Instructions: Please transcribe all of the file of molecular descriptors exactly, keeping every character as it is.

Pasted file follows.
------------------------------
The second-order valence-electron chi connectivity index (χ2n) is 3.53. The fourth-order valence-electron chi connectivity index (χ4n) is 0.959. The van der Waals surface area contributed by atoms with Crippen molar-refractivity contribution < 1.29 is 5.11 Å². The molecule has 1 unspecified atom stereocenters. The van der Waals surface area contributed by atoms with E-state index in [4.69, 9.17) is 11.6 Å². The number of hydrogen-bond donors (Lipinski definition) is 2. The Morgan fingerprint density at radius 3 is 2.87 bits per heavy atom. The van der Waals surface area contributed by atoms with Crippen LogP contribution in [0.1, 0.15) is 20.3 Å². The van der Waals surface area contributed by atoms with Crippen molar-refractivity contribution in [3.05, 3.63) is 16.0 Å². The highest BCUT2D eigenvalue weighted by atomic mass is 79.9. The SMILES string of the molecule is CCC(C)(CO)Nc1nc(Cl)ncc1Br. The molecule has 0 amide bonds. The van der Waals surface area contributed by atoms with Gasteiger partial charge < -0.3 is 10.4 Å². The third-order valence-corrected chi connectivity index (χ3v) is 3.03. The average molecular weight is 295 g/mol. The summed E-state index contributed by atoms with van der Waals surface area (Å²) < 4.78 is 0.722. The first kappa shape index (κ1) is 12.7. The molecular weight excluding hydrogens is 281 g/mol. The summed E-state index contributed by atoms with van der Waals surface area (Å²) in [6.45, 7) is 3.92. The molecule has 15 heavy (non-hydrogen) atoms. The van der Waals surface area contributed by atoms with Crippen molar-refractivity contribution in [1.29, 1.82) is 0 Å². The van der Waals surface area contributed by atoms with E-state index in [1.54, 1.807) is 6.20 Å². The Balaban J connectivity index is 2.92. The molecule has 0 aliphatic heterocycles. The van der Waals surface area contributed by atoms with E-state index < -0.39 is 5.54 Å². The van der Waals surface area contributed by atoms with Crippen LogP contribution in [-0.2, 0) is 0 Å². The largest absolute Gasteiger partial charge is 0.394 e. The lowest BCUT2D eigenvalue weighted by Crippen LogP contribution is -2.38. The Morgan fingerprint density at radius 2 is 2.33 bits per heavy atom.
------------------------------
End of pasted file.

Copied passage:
The second-order valence-electron chi connectivity index (χ2n) is 3.53. The fourth-order valence-electron chi connectivity index (χ4n) is 0.959. The van der Waals surface area contributed by atoms with Crippen molar-refractivity contribution < 1.29 is 5.11 Å². The molecule has 1 unspecified atom stereocenters. The van der Waals surface area contributed by atoms with E-state index in [4.69, 9.17) is 11.6 Å². The number of hydrogen-bond donors (Lipinski definition) is 2. The Morgan fingerprint density at radius 3 is 2.87 bits per heavy atom. The van der Waals surface area contributed by atoms with Crippen LogP contribution in [0.1, 0.15) is 20.3 Å². The van der Waals surface area contributed by atoms with Crippen molar-refractivity contribution in [3.05, 3.63) is 16.0 Å². The highest BCUT2D eigenvalue weighted by atomic mass is 79.9. The SMILES string of the molecule is CCC(C)(CO)Nc1nc(Cl)ncc1Br. The molecule has 0 amide bonds. The van der Waals surface area contributed by atoms with Gasteiger partial charge < -0.3 is 10.4 Å². The third-order valence-corrected chi connectivity index (χ3v) is 3.03. The average molecular weight is 295 g/mol. The summed E-state index contributed by atoms with van der Waals surface area (Å²) < 4.78 is 0.722. The first kappa shape index (κ1) is 12.7. The molecular weight excluding hydrogens is 281 g/mol. The summed E-state index contributed by atoms with van der Waals surface area (Å²) in [6.45, 7) is 3.92. The molecule has 15 heavy (non-hydrogen) atoms. The van der Waals surface area contributed by atoms with Crippen molar-refractivity contribution in [1.29, 1.82) is 0 Å². The van der Waals surface area contributed by atoms with E-state index in [1.54, 1.807) is 6.20 Å². The Balaban J connectivity index is 2.92. The molecule has 0 aliphatic heterocycles. The van der Waals surface area contributed by atoms with E-state index < -0.39 is 5.54 Å². The van der Waals surface area contributed by atoms with Crippen LogP contribution in [-0.2, 0) is 0 Å². The largest absolute Gasteiger partial charge is 0.394 e. The lowest BCUT2D eigenvalue weighted by Crippen LogP contribution is -2.38. The Morgan fingerprint density at radius 2 is 2.33 bits per heavy atom.